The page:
Thanks to its April acquisition of Sun Microsystems, Oracle had already built an even more substantial beachhead in the middleware category, allowing it to compete more effectively against IBM's DB2 database middleware.
On April 20, Oracle announced plans to purchase Sun in a deal worth roughly $7.4 billion, or $9.50 a share, in the process creating a multiarena competitor to IBM, Hewlett-Packard, Dell, Cisco Systems and others. The acquisition allows Oracle to expand its end-to-end capabilities while deepening its usage of Java and Solaris, both of which lie at the heart of many of its product lines.
IBM had reportedly been in discussions to purchase Sun during the same period, for an amount rumored to pass $7 billion before talks collapsed in early April. Sun, which was struggling in the midst of a contracting server and data center market atop a massive global recession, was widely seen as needing to sell either itself or its assets to another company or risk collapse.
Despite the recessionary environment, though, Oracle has managed to maintain its market share in a number of key areas, as well as increase its earnings. In the third-quarter fiscal 2009, the company's earnings per share were up 3 percent versus the same quarter last year, to 26 cents; overall revenues were up 2 percent to $5.5 billion, although quarterly net income was down nearly 1 percent to $1.3 billion.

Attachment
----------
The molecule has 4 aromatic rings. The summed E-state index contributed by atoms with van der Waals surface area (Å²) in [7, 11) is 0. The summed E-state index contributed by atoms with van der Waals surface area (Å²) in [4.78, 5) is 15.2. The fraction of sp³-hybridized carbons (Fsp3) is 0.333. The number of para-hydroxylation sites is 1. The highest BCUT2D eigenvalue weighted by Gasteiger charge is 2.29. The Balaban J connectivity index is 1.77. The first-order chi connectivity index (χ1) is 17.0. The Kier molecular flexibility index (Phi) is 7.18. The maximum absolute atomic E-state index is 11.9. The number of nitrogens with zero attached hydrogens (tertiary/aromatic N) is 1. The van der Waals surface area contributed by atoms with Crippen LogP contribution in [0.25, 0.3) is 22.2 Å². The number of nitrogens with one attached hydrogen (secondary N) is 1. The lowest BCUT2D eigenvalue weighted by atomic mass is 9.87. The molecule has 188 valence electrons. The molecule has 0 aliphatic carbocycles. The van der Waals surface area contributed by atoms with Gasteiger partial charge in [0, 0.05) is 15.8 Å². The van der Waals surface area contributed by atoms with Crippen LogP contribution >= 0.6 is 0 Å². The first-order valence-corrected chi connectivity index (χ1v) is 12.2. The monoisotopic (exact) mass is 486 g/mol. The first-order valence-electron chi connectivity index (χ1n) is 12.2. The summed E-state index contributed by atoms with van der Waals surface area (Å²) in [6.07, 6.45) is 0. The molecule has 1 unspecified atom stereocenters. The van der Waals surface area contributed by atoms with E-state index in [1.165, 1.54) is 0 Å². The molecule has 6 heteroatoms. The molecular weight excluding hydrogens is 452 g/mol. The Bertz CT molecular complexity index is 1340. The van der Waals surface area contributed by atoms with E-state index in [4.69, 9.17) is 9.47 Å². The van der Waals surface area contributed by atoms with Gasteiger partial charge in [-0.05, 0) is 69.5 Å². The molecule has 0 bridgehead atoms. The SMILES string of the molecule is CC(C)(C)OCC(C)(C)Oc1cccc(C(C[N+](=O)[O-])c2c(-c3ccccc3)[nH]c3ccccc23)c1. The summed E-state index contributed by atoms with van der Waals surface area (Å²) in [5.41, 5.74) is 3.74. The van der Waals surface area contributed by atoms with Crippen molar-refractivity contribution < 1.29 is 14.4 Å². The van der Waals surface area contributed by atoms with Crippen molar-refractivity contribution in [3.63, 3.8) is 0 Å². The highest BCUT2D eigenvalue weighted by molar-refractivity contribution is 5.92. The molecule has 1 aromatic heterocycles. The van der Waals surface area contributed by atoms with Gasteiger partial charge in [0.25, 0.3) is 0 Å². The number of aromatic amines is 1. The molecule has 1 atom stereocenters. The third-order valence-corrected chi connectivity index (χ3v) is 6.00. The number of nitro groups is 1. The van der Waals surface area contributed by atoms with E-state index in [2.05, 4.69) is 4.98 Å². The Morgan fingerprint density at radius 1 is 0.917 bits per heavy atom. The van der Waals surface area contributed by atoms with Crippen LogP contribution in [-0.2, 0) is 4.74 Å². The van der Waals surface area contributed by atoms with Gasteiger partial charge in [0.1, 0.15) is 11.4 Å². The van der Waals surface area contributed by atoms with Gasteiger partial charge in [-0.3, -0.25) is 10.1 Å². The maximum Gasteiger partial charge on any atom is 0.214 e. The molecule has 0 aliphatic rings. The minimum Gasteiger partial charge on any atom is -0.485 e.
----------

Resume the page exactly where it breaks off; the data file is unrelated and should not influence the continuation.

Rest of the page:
"We're competing more effectively across the board in all our product areas," Larry Ellison, Oracle CEO, said in an analyst call concerning those numbers in March 2009.
Apparently not satiated by its giant takeover of Sun, Oracle soon purchased Virtual Iron, a designer of server-based virtualization hardware that would allow it to compete more robustly in the market against VMware, Microsoft and Citrix Systems.
Previously, Virtual Iron had attempted to challenge VMware and Citrix Systems on its own, mostly by offering its virtualization tools at a lower cost. However, the company never managed to seize any sizable market share, and Oracle evidently saw its technology as a way to buttress Oracle VM, which would then offer Oracle's customers the option to virtualize within the company's ecosystem as opposed to relying on a product from VMware or other companies.
Oracle's acquisition spree represents a continuation of its pattern from 2008, when it purchased 11 companies. Its string of purchases includes mValent, which produces configuration management applications, and Relsys International, which builds drug safety and risk management products.